June Waller at Scientific American has somehow posted this from the future (dated June 1, 2014). This article discusses research that shows not only are obese people missing bacteria from their guts that thin people have, they are missing a huge variety of them. They used more mouse tests. The part that is encouraging is that they actually made the mice obese and then thin by eliminating and then reintroducing the microbes! Hooray!
To demonstrate cause and effect, Gordon and his colleagues conducted an elegant series of experiments with so-called humanized mice, published last September in Science. First, they raised genetically identical baby rodents in a germ-free environment so that their bodies would be free of any bacteria. Then they populated their guts with intestinal microbes collected from obese women and their lean twin sisters (three pairs of fraternal female twins and one set of identical twins were used in the studies). The mice ate the same diet in equal amounts, yet the animals that received bacteria from an obese twin grew heavier and had more body fat than mice with microbes from a thin twin. As expected, the fat mice also had a less diverse community of microbes in the gut.
Gordon’s team then repeated the experiment with one small twist: after giving the baby mice microbes from their respective twins, they moved the animals into a shared cage. This time both groups remained lean. Studies showed that the mice carrying microbes from the obese human had picked up some of their lean roommates’ gut bacteria—especially varieties of Bacteroidetes—probably by consuming their feces, a typical, if unappealing, mouse behavior. To further prove the point, the researchers transferred 54 varieties of bacteria from some lean mice to those with the obese-type community of germs and found that the animals that had been destined to become obese developed a healthy weight instead. Transferring just 39 strains did not do the trick. “Taken together, these experiments provide pretty compelling proof that there is a cause-and-effect relationship and that it was possible to prevent the development of obesity,” Gordon says.
There are also some experiments showing how antibiotics are killing off the good bacteria, and then that causes obesity:
A new appreciation for the impact of gut microbes on body weight has intensified concerns about the profligate use of antibiotics in children. Blaser has shown that when young mice are given low doses of antibiotics, similar to what farmers give livestock, they develop about 15 percent more body fat than mice that are not given such drugs. Antibiotics may annihilate some of the bacteria that help us maintain a healthy body weight. “Antibiotics are like a fire in the forest,” Dominguez-Bello says. “The baby is forming a forest. If you have a fire in a forest that is new, you get extinction.” When Laurie Cox, a graduate student in Blaser’s laboratory, combined a high-fat diet with the antibiotics, the mice became obese. “There’s a synergy,” Blaser explains. He notes that antibiotic use varies greatly from state to state in the U.S., as does the prevalence of obesity, and intriguingly, the two maps line up—with both rates highest in parts of the South.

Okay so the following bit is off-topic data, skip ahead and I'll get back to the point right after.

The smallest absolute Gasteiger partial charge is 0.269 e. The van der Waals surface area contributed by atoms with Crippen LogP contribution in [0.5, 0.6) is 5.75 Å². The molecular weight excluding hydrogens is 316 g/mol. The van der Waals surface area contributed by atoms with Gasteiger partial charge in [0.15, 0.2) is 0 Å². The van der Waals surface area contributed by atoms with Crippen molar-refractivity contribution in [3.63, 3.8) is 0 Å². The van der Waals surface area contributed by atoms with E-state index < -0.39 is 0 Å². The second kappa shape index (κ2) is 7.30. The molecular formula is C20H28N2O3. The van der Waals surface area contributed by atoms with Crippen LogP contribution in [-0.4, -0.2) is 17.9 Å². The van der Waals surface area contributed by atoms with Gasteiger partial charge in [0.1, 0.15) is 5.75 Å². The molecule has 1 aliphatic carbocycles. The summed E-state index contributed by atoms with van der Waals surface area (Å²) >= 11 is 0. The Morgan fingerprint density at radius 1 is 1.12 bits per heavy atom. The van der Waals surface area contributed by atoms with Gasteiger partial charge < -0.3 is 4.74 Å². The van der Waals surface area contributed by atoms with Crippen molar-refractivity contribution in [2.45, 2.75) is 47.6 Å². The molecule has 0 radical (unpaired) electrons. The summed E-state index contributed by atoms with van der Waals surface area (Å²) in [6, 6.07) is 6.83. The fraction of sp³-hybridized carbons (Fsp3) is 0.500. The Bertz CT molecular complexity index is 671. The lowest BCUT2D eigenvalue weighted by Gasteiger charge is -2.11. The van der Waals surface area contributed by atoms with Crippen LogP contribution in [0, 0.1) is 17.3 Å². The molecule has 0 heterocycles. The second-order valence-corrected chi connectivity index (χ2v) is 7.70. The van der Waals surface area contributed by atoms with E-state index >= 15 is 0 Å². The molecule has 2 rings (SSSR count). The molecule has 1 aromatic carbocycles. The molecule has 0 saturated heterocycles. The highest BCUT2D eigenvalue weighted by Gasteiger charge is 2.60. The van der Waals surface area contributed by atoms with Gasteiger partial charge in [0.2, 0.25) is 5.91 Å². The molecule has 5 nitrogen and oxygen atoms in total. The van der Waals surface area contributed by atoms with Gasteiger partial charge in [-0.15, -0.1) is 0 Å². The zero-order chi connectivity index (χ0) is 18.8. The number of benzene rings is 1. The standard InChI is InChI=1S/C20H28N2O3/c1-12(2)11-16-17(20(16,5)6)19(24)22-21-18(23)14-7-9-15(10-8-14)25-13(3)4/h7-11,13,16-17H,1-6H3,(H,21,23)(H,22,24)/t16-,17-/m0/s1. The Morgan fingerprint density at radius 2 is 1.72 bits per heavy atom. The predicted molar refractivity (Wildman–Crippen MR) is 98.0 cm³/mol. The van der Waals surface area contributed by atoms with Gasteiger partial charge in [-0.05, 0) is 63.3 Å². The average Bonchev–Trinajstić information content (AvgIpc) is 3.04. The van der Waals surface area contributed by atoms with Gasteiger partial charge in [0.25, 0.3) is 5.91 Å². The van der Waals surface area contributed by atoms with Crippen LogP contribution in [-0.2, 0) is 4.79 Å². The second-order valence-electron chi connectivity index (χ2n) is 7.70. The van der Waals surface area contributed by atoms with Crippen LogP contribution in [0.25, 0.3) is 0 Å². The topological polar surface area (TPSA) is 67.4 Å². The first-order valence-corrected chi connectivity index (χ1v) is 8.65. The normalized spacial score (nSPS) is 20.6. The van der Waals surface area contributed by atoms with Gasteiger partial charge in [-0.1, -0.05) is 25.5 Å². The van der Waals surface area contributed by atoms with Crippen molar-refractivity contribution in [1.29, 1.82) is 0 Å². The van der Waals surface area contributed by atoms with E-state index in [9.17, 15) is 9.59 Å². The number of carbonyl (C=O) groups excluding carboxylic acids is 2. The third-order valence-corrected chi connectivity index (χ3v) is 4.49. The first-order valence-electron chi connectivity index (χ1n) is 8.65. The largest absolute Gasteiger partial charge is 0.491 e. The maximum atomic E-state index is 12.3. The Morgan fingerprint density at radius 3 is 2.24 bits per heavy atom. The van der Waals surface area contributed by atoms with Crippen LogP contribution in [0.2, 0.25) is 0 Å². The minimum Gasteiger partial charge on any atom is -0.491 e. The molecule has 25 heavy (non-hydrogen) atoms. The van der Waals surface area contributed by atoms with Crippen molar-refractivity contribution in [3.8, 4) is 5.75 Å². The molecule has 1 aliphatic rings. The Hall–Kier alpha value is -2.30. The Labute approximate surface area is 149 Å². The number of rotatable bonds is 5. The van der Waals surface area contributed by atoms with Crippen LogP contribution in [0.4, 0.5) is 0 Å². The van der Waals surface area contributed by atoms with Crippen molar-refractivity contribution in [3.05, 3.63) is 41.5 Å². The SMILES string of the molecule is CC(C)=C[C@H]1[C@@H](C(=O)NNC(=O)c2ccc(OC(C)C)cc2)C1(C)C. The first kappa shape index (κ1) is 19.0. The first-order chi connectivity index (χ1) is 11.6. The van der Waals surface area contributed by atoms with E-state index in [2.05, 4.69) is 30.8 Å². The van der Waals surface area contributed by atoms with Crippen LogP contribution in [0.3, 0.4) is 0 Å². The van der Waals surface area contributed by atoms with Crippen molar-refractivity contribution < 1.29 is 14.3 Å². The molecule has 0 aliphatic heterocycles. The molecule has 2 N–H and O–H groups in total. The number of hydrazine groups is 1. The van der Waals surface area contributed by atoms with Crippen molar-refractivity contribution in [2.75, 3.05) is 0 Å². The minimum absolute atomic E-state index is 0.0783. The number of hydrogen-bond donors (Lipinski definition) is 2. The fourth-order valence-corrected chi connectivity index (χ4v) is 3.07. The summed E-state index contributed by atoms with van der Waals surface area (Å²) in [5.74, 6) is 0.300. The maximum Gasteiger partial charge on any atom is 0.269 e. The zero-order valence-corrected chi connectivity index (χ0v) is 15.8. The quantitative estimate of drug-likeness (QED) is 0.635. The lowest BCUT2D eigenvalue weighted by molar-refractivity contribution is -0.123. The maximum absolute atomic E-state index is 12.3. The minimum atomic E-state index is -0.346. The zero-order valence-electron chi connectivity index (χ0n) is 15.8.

And there are human tests going on now as well, although not formally in the US:
A group in Amsterdam, meanwhile, is investigating whether transferring feces from lean to overweight people will lead to weight loss. U.S. researchers tend to view such “fecal transplants” as imprecise and risky. A more promising approach, says Robert Karp, who oversees National Institutes of Health grants related to obesity and the microbiome, is to identify the precise strains of bacteria associated with leanness, determine their roles and develop treatments accordingly. Gordon has proposed enriching foods with beneficial bacteria and any nutrients needed to establish them in the gut—a science-based version of today’s probiotic yogurts. No one in the field believes that probiotics alone will win the war on obesity, but it seems that, along with exercising and eating right, we need to enlist our inner microbial army.
I don’t know. The mice experiments kind of make it sound like probiotics alone might go a really long way. But then the other evidence points to the fact that you have to eat the right food to keep those good bacteria alive. So the eating right is for them, not you. “gotta feed the bugs”